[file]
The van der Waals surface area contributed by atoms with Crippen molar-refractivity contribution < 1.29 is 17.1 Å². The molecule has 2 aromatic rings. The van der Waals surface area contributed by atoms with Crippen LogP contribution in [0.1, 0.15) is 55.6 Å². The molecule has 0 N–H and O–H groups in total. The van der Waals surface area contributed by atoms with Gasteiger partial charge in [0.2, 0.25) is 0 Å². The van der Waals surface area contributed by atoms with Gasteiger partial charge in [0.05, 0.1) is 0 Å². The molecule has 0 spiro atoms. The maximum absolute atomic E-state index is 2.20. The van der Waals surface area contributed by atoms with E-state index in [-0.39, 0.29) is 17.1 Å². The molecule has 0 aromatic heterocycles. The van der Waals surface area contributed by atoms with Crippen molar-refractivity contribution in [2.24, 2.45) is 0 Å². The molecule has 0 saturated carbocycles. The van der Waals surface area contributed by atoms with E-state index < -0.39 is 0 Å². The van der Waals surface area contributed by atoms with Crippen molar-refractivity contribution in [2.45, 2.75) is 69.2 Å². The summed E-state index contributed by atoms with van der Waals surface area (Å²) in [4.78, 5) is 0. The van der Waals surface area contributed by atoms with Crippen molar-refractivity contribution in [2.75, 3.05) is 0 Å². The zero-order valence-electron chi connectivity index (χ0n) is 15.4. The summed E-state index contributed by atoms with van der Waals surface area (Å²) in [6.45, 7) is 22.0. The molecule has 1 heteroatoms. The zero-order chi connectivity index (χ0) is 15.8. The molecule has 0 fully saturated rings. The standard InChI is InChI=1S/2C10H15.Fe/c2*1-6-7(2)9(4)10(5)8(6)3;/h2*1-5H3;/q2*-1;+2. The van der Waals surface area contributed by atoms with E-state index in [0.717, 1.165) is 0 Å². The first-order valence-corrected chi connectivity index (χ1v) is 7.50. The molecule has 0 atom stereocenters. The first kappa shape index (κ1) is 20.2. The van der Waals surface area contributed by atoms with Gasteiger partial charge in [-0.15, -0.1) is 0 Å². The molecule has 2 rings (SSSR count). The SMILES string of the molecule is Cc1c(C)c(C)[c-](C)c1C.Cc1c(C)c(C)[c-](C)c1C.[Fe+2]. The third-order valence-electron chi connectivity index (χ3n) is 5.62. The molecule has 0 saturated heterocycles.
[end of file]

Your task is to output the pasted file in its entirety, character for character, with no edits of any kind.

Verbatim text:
The van der Waals surface area contributed by atoms with Crippen molar-refractivity contribution < 1.29 is 17.1 Å². The molecule has 2 aromatic rings. The van der Waals surface area contributed by atoms with Crippen LogP contribution in [0.1, 0.15) is 55.6 Å². The molecule has 0 N–H and O–H groups in total. The van der Waals surface area contributed by atoms with Gasteiger partial charge in [0.2, 0.25) is 0 Å². The van der Waals surface area contributed by atoms with Gasteiger partial charge in [0.05, 0.1) is 0 Å². The molecule has 0 spiro atoms. The maximum absolute atomic E-state index is 2.20. The van der Waals surface area contributed by atoms with E-state index in [-0.39, 0.29) is 17.1 Å². The molecule has 0 aromatic heterocycles. The van der Waals surface area contributed by atoms with Crippen molar-refractivity contribution in [2.24, 2.45) is 0 Å². The molecule has 0 saturated carbocycles. The van der Waals surface area contributed by atoms with E-state index < -0.39 is 0 Å². The van der Waals surface area contributed by atoms with Crippen molar-refractivity contribution in [2.45, 2.75) is 69.2 Å². The summed E-state index contributed by atoms with van der Waals surface area (Å²) in [4.78, 5) is 0. The van der Waals surface area contributed by atoms with Crippen molar-refractivity contribution in [2.75, 3.05) is 0 Å². The zero-order valence-electron chi connectivity index (χ0n) is 15.4. The summed E-state index contributed by atoms with van der Waals surface area (Å²) in [6.45, 7) is 22.0. The molecule has 1 heteroatoms. The zero-order chi connectivity index (χ0) is 15.8. The molecule has 0 fully saturated rings. The standard InChI is InChI=1S/2C10H15.Fe/c2*1-6-7(2)9(4)10(5)8(6)3;/h2*1-5H3;/q2*-1;+2. The van der Waals surface area contributed by atoms with E-state index in [0.717, 1.165) is 0 Å². The first-order valence-corrected chi connectivity index (χ1v) is 7.50. The molecule has 0 atom stereocenters. The first kappa shape index (κ1) is 20.2. The van der Waals surface area contributed by atoms with Gasteiger partial charge in [-0.15, -0.1) is 0 Å². The molecule has 2 rings (SSSR count). The SMILES string of the molecule is Cc1c(C)c(C)[c-](C)c1C.Cc1c(C)c(C)[c-](C)c1C.[Fe+2]. The third-order valence-electron chi connectivity index (χ3n) is 5.62. The molecule has 0 saturated heterocycles.